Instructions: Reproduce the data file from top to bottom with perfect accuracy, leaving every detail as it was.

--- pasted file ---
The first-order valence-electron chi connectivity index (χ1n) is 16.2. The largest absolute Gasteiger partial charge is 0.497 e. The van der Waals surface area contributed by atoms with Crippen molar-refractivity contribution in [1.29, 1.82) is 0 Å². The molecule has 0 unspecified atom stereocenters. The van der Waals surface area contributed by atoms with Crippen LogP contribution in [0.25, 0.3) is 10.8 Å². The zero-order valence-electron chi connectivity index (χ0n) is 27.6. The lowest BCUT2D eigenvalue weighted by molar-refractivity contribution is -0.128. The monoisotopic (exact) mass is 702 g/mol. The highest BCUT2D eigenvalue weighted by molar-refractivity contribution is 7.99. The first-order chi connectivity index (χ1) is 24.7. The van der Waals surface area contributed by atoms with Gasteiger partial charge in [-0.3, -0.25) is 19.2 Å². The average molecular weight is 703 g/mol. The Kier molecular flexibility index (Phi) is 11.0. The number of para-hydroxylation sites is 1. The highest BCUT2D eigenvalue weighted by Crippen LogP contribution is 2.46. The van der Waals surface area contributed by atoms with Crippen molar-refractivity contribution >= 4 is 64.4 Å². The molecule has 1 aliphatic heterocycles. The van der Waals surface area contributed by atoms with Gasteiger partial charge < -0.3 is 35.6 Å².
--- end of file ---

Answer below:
The first-order valence-electron chi connectivity index (χ1n) is 16.2. The largest absolute Gasteiger partial charge is 0.497 e. The van der Waals surface area contributed by atoms with Crippen molar-refractivity contribution in [1.29, 1.82) is 0 Å². The molecule has 0 unspecified atom stereocenters. The van der Waals surface area contributed by atoms with Crippen LogP contribution in [0.25, 0.3) is 10.8 Å². The zero-order valence-electron chi connectivity index (χ0n) is 27.6. The lowest BCUT2D eigenvalue weighted by molar-refractivity contribution is -0.128. The monoisotopic (exact) mass is 702 g/mol. The highest BCUT2D eigenvalue weighted by molar-refractivity contribution is 7.99. The first-order chi connectivity index (χ1) is 24.7. The van der Waals surface area contributed by atoms with Gasteiger partial charge in [-0.3, -0.25) is 19.2 Å². The average molecular weight is 703 g/mol. The Kier molecular flexibility index (Phi) is 11.0. The number of para-hydroxylation sites is 1. The highest BCUT2D eigenvalue weighted by Crippen LogP contribution is 2.46. The van der Waals surface area contributed by atoms with Crippen molar-refractivity contribution >= 4 is 64.4 Å². The molecule has 1 aliphatic heterocycles. The van der Waals surface area contributed by atoms with Gasteiger partial charge < -0.3 is 35.6 Å².